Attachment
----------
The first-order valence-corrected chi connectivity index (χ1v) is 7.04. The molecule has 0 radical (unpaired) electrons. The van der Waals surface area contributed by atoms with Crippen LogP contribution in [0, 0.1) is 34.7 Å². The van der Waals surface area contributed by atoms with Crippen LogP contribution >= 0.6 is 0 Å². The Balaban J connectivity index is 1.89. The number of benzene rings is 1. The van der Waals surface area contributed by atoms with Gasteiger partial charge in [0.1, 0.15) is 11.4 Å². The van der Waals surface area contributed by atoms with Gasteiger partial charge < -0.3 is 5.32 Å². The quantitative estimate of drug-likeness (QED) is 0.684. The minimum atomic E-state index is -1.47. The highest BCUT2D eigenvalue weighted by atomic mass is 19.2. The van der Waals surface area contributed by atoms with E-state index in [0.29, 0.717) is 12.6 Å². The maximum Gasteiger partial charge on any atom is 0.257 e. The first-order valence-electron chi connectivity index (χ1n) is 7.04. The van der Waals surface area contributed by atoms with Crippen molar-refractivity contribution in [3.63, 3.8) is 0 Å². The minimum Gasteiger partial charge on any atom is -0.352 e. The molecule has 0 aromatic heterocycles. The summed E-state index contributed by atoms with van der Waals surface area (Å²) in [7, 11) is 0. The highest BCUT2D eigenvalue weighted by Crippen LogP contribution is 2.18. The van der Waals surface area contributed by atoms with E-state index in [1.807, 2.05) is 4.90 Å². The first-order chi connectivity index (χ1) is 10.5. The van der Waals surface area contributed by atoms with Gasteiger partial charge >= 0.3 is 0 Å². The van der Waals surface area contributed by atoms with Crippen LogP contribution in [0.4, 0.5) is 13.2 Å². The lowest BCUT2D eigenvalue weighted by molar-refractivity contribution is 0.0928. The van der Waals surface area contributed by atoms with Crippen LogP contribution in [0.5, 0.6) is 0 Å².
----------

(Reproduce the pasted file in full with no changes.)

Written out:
The first-order valence-corrected chi connectivity index (χ1v) is 7.04. The molecule has 0 radical (unpaired) electrons. The van der Waals surface area contributed by atoms with Crippen LogP contribution in [0, 0.1) is 34.7 Å². The van der Waals surface area contributed by atoms with Crippen LogP contribution >= 0.6 is 0 Å². The Balaban J connectivity index is 1.89. The number of benzene rings is 1. The van der Waals surface area contributed by atoms with Gasteiger partial charge in [0.1, 0.15) is 11.4 Å². The van der Waals surface area contributed by atoms with Gasteiger partial charge < -0.3 is 5.32 Å². The quantitative estimate of drug-likeness (QED) is 0.684. The minimum atomic E-state index is -1.47. The highest BCUT2D eigenvalue weighted by atomic mass is 19.2. The van der Waals surface area contributed by atoms with E-state index in [0.29, 0.717) is 12.6 Å². The maximum Gasteiger partial charge on any atom is 0.257 e. The first-order valence-electron chi connectivity index (χ1n) is 7.04. The van der Waals surface area contributed by atoms with Crippen molar-refractivity contribution in [3.63, 3.8) is 0 Å². The minimum Gasteiger partial charge on any atom is -0.352 e. The molecule has 0 aromatic heterocycles. The summed E-state index contributed by atoms with van der Waals surface area (Å²) in [7, 11) is 0. The highest BCUT2D eigenvalue weighted by Crippen LogP contribution is 2.18. The van der Waals surface area contributed by atoms with E-state index in [1.807, 2.05) is 4.90 Å². The first-order chi connectivity index (χ1) is 10.5. The van der Waals surface area contributed by atoms with Gasteiger partial charge >= 0.3 is 0 Å². The van der Waals surface area contributed by atoms with Crippen LogP contribution in [0.4, 0.5) is 13.2 Å². The lowest BCUT2D eigenvalue weighted by molar-refractivity contribution is 0.0928. The van der Waals surface area contributed by atoms with Crippen LogP contribution in [0.5, 0.6) is 0 Å².